Zozobra has become so popular that in Santa Fe, NM, a city of just over 80,000, almost 56,000 people have come out to see him this year.
Melinda Herrera/The Santa Fe Kiwanis Club
For those of us who grew up in Santa Fe, N.M., there are few figures that loom larger than Zozobra. I mean that literally, as much as figuratively: The 50-foot-tall marionette is as familiar as Santa Claus — only, instead of stealing away with cookies and milk, Zozobra ends its holiday each year by being ritualistically burned to death before a crowd of tens of thousands of screaming people.
Zozobra, which takes its name comes from the Spanish word for pain or despair, “represents all of the gloom of Santa Fe,” says Kenneth Garley. The self-diagnosed Zozobra fanatic is secretary of the Santa Fe Kiwanis Club, which builds the massive, scowling puppet and puts on the annual burn. “The burning of Zozobra is the burning of all the gloom.”
In the weeks leading up to the burn, thousands of people anonymously drop slips of paper containing their handwritten woes into the Gloom Deposit Boxes spread around town. Zozobra’s body — built mostly from wood, chicken wire, and papier mache by hundreds of volunteers — is then stuffed with all the gloom that’s fit to burn.
That means Garley, who was less than a year old when his parents brought him to his first burn, has seen a lot of gloom go up in smoke. In the 53 burns he has attended, he says he’s seen wedding dresses, mortgage papers, severance notices. Last year, when one of his fellow Zozobra builders passed away, he placed some of their ashes inside the puppet, “and that way she became a part of Zozobra forever.”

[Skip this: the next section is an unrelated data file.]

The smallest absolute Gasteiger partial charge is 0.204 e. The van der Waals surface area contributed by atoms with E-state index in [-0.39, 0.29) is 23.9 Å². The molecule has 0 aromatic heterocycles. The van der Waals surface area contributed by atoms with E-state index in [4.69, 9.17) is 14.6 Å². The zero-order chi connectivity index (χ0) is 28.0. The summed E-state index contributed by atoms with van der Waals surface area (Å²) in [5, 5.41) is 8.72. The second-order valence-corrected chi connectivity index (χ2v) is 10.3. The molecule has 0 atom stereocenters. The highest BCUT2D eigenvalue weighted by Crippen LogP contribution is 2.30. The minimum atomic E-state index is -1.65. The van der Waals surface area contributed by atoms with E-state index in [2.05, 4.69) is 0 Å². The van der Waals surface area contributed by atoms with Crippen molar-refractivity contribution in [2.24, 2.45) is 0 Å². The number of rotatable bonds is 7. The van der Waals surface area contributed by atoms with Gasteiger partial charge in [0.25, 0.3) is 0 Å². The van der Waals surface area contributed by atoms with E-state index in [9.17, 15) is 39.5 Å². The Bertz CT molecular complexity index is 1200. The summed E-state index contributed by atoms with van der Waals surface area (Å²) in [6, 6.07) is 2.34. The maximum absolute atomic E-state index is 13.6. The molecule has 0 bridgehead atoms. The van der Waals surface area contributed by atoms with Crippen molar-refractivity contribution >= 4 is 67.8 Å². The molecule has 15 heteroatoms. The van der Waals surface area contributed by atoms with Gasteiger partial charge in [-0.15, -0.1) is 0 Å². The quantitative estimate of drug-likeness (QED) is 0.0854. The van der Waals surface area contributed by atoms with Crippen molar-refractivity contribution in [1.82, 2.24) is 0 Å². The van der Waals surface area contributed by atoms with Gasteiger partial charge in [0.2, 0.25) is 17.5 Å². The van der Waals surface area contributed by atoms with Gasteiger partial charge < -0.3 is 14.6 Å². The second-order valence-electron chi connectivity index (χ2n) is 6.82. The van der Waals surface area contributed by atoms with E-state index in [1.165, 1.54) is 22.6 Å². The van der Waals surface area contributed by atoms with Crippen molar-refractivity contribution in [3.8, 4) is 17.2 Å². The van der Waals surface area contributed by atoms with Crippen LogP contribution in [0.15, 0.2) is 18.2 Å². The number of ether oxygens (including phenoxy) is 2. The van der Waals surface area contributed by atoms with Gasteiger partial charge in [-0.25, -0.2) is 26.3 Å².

Elizabeth Harris, who has been attending Zozobra since shortly after she moved to Santa Fe 30 years ago, says her annual contributions these days are usually minor complaints. “But about 25 years ago, I was diagnosed with a stage 4 cancer,” she says. “So, I took a copy of the pathology reports, and I stapled 10 pages of paper right onto the two-by-fours. So that was a pretty fabulous burn that year at Zozobra.”
But the ritual isn’t just about the gloom. It’s also a way for parents to scare their children into obedience, a rite of passage for young teenagers, and the biggest party of the year for everyone else.